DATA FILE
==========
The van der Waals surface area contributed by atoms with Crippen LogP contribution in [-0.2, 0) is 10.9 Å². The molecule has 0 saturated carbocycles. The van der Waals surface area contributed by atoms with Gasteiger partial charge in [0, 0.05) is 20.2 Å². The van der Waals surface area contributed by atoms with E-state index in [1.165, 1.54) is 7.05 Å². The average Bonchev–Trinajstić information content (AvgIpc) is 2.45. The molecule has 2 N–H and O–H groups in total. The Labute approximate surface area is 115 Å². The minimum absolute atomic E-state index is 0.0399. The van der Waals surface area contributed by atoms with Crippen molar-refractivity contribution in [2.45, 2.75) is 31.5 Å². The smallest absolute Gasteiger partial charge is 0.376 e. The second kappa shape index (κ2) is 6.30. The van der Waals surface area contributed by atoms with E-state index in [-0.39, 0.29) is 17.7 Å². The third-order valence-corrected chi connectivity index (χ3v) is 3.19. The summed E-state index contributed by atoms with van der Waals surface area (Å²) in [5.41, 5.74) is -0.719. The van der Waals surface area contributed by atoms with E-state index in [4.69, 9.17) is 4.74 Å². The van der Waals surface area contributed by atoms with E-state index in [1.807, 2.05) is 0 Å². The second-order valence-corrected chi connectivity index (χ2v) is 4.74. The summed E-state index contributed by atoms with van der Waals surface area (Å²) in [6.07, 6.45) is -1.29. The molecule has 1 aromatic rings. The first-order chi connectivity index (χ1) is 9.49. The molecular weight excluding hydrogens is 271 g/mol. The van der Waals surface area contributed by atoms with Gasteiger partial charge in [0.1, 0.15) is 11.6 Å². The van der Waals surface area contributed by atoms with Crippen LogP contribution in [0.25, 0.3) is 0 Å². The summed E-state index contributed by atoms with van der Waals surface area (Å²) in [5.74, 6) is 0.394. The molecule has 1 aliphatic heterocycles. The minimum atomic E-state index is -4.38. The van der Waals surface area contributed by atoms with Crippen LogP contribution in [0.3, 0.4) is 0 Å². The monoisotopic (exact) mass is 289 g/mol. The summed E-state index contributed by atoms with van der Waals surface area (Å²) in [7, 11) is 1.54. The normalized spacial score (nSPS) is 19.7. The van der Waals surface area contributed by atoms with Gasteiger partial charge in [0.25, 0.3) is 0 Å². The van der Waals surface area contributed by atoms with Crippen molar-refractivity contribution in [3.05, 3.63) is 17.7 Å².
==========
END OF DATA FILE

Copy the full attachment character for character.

The van der Waals surface area contributed by atoms with Crippen LogP contribution in [-0.2, 0) is 10.9 Å². The molecule has 0 saturated carbocycles. The van der Waals surface area contributed by atoms with Gasteiger partial charge in [0, 0.05) is 20.2 Å². The van der Waals surface area contributed by atoms with E-state index in [1.165, 1.54) is 7.05 Å². The average Bonchev–Trinajstić information content (AvgIpc) is 2.45. The molecule has 2 N–H and O–H groups in total. The Labute approximate surface area is 115 Å². The minimum absolute atomic E-state index is 0.0399. The van der Waals surface area contributed by atoms with Crippen molar-refractivity contribution in [2.45, 2.75) is 31.5 Å². The smallest absolute Gasteiger partial charge is 0.376 e. The second kappa shape index (κ2) is 6.30. The van der Waals surface area contributed by atoms with E-state index in [-0.39, 0.29) is 17.7 Å². The third-order valence-corrected chi connectivity index (χ3v) is 3.19. The summed E-state index contributed by atoms with van der Waals surface area (Å²) in [5.41, 5.74) is -0.719. The van der Waals surface area contributed by atoms with E-state index in [4.69, 9.17) is 4.74 Å². The van der Waals surface area contributed by atoms with E-state index in [1.807, 2.05) is 0 Å². The second-order valence-corrected chi connectivity index (χ2v) is 4.74. The summed E-state index contributed by atoms with van der Waals surface area (Å²) in [6.07, 6.45) is -1.29. The molecule has 1 aromatic rings. The first-order chi connectivity index (χ1) is 9.49. The molecular weight excluding hydrogens is 271 g/mol. The van der Waals surface area contributed by atoms with Gasteiger partial charge in [0.1, 0.15) is 11.6 Å². The van der Waals surface area contributed by atoms with Crippen LogP contribution in [0.25, 0.3) is 0 Å². The summed E-state index contributed by atoms with van der Waals surface area (Å²) in [5.74, 6) is 0.394. The molecule has 1 aliphatic heterocycles. The minimum atomic E-state index is -4.38. The van der Waals surface area contributed by atoms with Crippen LogP contribution in [0.3, 0.4) is 0 Å². The monoisotopic (exact) mass is 289 g/mol. The summed E-state index contributed by atoms with van der Waals surface area (Å²) in [7, 11) is 1.54. The normalized spacial score (nSPS) is 19.7. The van der Waals surface area contributed by atoms with Gasteiger partial charge in [0.25, 0.3) is 0 Å². The van der Waals surface area contributed by atoms with Crippen molar-refractivity contribution in [3.05, 3.63) is 17.7 Å².